Lemon Creek Correctional Center was investigated for multiple complaints about COVID-related issues in fall and winter of 2020, according to a report from the Alaska Ombudsman’s office.
In two cases, state Ombudsman Kate Burkhart found Department of Corrections personnel acted reasonably, but in two other cases, the office made recommendations that were followed by the facility, according to the ombudsman’s office.
There were four separate investigations occurring over fall and winter of 2020, according to the release. The first was a shortage of medical treatment, the second was the usage of a tent for housing inmates, the third was adding new inmates to an in-process quarantine and the fourth was related to shower access during medical isolation.
LCCC was operating without 40% of its medical staff due to exposures at one point, the ombudsman found. Evidence showed that while inmates were receiving adequate care based on the COVID-19 plan at the time, they weren’t having their temperatures checked as frequently as they should have. DOC brought on additional medical staff in December 2020 to address shortage, and followed the ombudsman’s recommendations about training additional staff to perform temperature checks, according to the news release.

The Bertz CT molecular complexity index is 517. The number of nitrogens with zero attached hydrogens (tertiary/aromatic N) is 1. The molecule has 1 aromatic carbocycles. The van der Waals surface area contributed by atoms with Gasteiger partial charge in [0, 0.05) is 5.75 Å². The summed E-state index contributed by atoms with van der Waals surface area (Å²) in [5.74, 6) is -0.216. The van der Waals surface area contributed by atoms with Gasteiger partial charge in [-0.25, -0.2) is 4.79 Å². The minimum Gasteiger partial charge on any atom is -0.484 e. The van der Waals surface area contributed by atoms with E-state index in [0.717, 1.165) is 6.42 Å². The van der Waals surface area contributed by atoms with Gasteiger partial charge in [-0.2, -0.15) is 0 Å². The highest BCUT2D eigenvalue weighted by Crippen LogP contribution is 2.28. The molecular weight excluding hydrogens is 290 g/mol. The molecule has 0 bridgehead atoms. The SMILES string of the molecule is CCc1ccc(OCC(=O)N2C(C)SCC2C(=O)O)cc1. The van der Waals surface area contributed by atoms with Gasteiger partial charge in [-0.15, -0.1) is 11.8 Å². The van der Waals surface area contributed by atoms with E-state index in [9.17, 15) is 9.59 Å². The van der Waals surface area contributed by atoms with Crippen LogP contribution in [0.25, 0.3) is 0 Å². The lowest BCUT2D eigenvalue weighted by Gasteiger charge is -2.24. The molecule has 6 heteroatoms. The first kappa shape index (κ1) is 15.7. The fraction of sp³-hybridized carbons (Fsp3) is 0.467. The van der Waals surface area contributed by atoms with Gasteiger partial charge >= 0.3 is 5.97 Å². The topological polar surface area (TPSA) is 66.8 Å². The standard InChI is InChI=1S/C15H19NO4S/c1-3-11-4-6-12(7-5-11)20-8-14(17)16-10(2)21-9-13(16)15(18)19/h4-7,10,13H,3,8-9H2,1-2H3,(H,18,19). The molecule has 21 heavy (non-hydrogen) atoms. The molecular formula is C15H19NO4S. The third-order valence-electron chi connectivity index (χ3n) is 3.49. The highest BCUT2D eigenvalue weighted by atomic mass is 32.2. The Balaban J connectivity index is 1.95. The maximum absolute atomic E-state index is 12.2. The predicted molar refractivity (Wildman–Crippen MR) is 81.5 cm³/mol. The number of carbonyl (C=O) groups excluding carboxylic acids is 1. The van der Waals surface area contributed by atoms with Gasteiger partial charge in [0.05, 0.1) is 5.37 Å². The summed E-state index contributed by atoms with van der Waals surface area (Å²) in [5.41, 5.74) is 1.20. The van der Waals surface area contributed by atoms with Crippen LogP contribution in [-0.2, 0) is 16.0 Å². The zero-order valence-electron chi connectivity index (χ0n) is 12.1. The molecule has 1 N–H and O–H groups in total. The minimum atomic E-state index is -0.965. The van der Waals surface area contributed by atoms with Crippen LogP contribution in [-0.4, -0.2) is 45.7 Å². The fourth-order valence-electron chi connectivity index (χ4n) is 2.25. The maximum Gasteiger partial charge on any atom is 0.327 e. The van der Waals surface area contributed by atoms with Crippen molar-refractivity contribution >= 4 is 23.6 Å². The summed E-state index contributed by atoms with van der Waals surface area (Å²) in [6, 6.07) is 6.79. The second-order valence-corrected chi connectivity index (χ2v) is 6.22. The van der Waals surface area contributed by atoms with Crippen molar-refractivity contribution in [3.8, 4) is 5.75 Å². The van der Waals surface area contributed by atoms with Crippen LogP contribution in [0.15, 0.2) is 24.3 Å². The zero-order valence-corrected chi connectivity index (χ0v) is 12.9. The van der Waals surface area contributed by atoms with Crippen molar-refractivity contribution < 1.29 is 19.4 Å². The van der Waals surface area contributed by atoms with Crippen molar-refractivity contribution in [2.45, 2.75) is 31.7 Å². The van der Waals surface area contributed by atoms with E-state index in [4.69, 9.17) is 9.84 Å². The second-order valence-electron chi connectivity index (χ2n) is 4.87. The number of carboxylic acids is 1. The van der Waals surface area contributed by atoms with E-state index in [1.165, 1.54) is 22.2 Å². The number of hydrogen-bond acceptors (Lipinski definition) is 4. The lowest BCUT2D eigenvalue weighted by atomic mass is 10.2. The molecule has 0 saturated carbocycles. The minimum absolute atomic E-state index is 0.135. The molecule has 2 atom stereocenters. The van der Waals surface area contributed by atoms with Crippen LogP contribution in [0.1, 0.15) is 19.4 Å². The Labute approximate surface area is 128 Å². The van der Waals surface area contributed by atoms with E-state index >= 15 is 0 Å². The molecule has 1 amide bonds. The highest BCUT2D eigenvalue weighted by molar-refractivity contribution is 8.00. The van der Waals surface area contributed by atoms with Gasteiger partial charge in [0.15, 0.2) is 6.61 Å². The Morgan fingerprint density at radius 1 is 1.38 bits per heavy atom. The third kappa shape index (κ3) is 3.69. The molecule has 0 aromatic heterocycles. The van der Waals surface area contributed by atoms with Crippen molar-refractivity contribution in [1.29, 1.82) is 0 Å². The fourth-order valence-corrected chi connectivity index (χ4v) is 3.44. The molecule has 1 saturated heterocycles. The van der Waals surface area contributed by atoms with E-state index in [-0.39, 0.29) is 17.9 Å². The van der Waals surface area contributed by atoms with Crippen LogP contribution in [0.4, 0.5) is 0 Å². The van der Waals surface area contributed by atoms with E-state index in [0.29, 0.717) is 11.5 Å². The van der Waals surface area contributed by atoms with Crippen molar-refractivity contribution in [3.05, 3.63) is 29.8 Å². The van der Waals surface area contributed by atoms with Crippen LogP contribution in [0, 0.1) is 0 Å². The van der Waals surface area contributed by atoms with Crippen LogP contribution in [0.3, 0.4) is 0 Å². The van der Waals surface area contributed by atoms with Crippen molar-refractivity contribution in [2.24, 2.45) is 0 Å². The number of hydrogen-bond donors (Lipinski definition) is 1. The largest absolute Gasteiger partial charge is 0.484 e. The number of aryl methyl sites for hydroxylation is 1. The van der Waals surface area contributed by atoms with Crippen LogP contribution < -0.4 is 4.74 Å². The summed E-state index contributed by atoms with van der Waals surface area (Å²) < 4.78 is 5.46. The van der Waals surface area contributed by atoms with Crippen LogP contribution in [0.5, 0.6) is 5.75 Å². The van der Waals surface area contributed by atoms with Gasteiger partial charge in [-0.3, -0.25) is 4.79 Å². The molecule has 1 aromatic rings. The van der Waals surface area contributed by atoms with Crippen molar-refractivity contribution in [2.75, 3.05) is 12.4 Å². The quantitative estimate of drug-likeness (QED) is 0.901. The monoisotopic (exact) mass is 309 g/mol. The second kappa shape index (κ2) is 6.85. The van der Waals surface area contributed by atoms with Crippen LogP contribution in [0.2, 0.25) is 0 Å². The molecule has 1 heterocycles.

The tent has been in use at LCCC for 23 years due to overcrowding in general population, according to the ombudsman. While inmates were provided with hand sanitizer, it doesn’t replace the benefits of regular hand washing, according to the report, which cited the federal Centers for Disease Control and Prevention. DOC installed a sink in January 2021 after consulting with the ombudsman.
In the other two cases, the ombudsman found that LCCC personnel had acted reasonably in both cases. While adding new inmates to existing quarantine groups is suboptimal, according to the ombudsman, it was within the guidelines. The ombudsman found that the other complaint, regarding shower access during medical isolation, had been unfounded; their showers had not been unreasonably limited.
The ombudsman’s office has received 66 complaints about the DOC since July of 2020 said the news release, which represents about 16% of the total complaints, around 400, received in that time. A previous ombudsman’s report in early 2021 had recommended following a complaint at LCCC an overhaul of the DOC’s dental program, a challenge across the state.
A DOC spokesperson acknowledged receiving a message with questions on Tuesday afternoon but was unable to immediately return answers with complete information.
• Contact reporter Michael S. Lockett at (757) 621-1197 or firstname.lastname@example.org.